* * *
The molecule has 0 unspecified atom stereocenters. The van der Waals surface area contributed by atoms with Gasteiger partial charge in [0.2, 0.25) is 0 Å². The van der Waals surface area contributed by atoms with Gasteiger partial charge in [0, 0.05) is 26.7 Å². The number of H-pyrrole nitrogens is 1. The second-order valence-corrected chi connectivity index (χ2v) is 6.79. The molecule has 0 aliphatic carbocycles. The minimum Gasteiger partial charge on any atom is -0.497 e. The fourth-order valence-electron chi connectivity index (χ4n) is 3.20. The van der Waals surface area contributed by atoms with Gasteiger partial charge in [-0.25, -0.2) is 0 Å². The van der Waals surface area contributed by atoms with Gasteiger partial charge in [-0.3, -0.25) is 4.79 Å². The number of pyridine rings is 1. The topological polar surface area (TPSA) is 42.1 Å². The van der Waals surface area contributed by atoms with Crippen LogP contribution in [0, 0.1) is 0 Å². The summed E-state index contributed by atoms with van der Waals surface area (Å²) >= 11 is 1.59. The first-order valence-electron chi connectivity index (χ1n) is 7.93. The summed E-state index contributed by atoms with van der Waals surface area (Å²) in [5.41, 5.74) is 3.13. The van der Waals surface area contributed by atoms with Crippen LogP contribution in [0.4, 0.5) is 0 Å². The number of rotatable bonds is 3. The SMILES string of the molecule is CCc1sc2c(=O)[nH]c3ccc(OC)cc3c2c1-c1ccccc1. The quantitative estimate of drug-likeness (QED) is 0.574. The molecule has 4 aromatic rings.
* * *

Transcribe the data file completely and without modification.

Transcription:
The molecule has 0 unspecified atom stereocenters. The van der Waals surface area contributed by atoms with Gasteiger partial charge in [0.2, 0.25) is 0 Å². The van der Waals surface area contributed by atoms with Gasteiger partial charge in [0, 0.05) is 26.7 Å². The number of H-pyrrole nitrogens is 1. The second-order valence-corrected chi connectivity index (χ2v) is 6.79. The molecule has 0 aliphatic carbocycles. The minimum Gasteiger partial charge on any atom is -0.497 e. The fourth-order valence-electron chi connectivity index (χ4n) is 3.20. The van der Waals surface area contributed by atoms with Gasteiger partial charge in [-0.25, -0.2) is 0 Å². The van der Waals surface area contributed by atoms with Gasteiger partial charge in [-0.3, -0.25) is 4.79 Å². The number of pyridine rings is 1. The topological polar surface area (TPSA) is 42.1 Å². The van der Waals surface area contributed by atoms with Crippen LogP contribution in [0, 0.1) is 0 Å². The summed E-state index contributed by atoms with van der Waals surface area (Å²) >= 11 is 1.59. The first-order valence-electron chi connectivity index (χ1n) is 7.93. The summed E-state index contributed by atoms with van der Waals surface area (Å²) in [5.41, 5.74) is 3.13. The van der Waals surface area contributed by atoms with Crippen LogP contribution in [0.4, 0.5) is 0 Å². The number of rotatable bonds is 3. The SMILES string of the molecule is CCc1sc2c(=O)[nH]c3ccc(OC)cc3c2c1-c1ccccc1. The quantitative estimate of drug-likeness (QED) is 0.574. The molecule has 4 aromatic rings.